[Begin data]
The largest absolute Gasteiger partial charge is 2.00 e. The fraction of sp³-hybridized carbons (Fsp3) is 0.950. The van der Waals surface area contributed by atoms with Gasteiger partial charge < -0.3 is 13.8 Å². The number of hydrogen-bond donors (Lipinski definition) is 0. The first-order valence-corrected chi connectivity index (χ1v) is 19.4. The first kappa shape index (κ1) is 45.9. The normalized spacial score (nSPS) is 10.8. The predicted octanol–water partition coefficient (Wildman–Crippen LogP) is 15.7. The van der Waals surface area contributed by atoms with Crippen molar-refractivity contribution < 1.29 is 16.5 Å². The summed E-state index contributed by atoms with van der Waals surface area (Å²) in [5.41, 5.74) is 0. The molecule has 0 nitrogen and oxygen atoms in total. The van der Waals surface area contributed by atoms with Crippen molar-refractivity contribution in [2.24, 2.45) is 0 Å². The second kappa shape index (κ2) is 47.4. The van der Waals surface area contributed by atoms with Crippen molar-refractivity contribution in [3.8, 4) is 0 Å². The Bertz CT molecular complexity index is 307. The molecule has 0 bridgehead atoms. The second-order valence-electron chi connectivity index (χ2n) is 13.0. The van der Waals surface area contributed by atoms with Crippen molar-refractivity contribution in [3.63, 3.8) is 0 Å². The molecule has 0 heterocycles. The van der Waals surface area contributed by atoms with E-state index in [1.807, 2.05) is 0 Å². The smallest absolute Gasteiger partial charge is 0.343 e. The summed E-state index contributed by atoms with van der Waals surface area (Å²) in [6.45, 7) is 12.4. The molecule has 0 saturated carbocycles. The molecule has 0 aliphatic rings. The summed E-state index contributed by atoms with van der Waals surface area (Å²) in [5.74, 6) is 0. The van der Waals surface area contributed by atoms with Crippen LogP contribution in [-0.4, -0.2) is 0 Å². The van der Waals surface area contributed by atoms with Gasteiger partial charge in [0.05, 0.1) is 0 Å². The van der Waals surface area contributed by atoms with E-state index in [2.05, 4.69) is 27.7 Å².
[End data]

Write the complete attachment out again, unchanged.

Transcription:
The largest absolute Gasteiger partial charge is 2.00 e. The fraction of sp³-hybridized carbons (Fsp3) is 0.950. The van der Waals surface area contributed by atoms with Gasteiger partial charge < -0.3 is 13.8 Å². The number of hydrogen-bond donors (Lipinski definition) is 0. The first-order valence-corrected chi connectivity index (χ1v) is 19.4. The first kappa shape index (κ1) is 45.9. The normalized spacial score (nSPS) is 10.8. The predicted octanol–water partition coefficient (Wildman–Crippen LogP) is 15.7. The van der Waals surface area contributed by atoms with Crippen molar-refractivity contribution < 1.29 is 16.5 Å². The summed E-state index contributed by atoms with van der Waals surface area (Å²) in [5.41, 5.74) is 0. The molecule has 0 nitrogen and oxygen atoms in total. The van der Waals surface area contributed by atoms with Crippen molar-refractivity contribution in [2.24, 2.45) is 0 Å². The second kappa shape index (κ2) is 47.4. The van der Waals surface area contributed by atoms with Crippen molar-refractivity contribution in [3.8, 4) is 0 Å². The Bertz CT molecular complexity index is 307. The molecule has 0 bridgehead atoms. The second-order valence-electron chi connectivity index (χ2n) is 13.0. The van der Waals surface area contributed by atoms with Crippen molar-refractivity contribution in [3.63, 3.8) is 0 Å². The molecule has 0 heterocycles. The van der Waals surface area contributed by atoms with E-state index in [1.807, 2.05) is 0 Å². The smallest absolute Gasteiger partial charge is 0.343 e. The summed E-state index contributed by atoms with van der Waals surface area (Å²) in [6.45, 7) is 12.4. The molecule has 0 saturated carbocycles. The molecule has 0 aliphatic rings. The summed E-state index contributed by atoms with van der Waals surface area (Å²) in [5.74, 6) is 0. The van der Waals surface area contributed by atoms with Crippen LogP contribution in [-0.4, -0.2) is 0 Å². The van der Waals surface area contributed by atoms with Gasteiger partial charge in [0.05, 0.1) is 0 Å². The van der Waals surface area contributed by atoms with E-state index in [2.05, 4.69) is 27.7 Å².